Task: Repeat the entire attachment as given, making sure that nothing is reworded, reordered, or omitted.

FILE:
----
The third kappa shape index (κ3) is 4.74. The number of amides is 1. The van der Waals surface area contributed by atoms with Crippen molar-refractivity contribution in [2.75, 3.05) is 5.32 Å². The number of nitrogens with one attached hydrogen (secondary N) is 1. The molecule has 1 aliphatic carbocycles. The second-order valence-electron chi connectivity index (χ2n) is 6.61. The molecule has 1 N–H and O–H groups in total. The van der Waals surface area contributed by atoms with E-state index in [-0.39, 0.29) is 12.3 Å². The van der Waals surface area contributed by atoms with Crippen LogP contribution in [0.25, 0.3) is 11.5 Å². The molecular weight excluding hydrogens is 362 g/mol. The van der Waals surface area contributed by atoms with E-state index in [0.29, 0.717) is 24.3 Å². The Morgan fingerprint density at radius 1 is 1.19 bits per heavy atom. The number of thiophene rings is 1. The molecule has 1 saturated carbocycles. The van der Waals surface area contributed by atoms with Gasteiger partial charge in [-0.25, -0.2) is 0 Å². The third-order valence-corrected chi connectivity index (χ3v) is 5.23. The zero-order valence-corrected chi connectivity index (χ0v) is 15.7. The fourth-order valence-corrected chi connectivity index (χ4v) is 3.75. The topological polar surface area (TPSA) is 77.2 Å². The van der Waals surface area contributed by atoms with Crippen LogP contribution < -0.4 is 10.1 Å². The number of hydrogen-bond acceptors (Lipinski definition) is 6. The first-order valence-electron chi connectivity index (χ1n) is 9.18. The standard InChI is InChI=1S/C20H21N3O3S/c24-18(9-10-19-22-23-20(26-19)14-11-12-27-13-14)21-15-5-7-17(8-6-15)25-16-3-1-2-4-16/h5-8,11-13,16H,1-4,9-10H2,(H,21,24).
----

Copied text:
The third kappa shape index (κ3) is 4.74. The number of amides is 1. The van der Waals surface area contributed by atoms with Crippen molar-refractivity contribution in [2.75, 3.05) is 5.32 Å². The number of nitrogens with one attached hydrogen (secondary N) is 1. The molecule has 1 aliphatic carbocycles. The second-order valence-electron chi connectivity index (χ2n) is 6.61. The molecule has 1 N–H and O–H groups in total. The van der Waals surface area contributed by atoms with E-state index in [-0.39, 0.29) is 12.3 Å². The van der Waals surface area contributed by atoms with Crippen LogP contribution in [0.25, 0.3) is 11.5 Å². The molecular weight excluding hydrogens is 362 g/mol. The van der Waals surface area contributed by atoms with E-state index in [0.29, 0.717) is 24.3 Å². The Morgan fingerprint density at radius 1 is 1.19 bits per heavy atom. The number of thiophene rings is 1. The molecule has 1 saturated carbocycles. The van der Waals surface area contributed by atoms with Gasteiger partial charge in [-0.25, -0.2) is 0 Å². The third-order valence-corrected chi connectivity index (χ3v) is 5.23. The zero-order valence-corrected chi connectivity index (χ0v) is 15.7. The fourth-order valence-corrected chi connectivity index (χ4v) is 3.75. The topological polar surface area (TPSA) is 77.2 Å². The van der Waals surface area contributed by atoms with Crippen LogP contribution < -0.4 is 10.1 Å². The number of hydrogen-bond acceptors (Lipinski definition) is 6. The first-order valence-electron chi connectivity index (χ1n) is 9.18. The standard InChI is InChI=1S/C20H21N3O3S/c24-18(9-10-19-22-23-20(26-19)14-11-12-27-13-14)21-15-5-7-17(8-6-15)25-16-3-1-2-4-16/h5-8,11-13,16H,1-4,9-10H2,(H,21,24).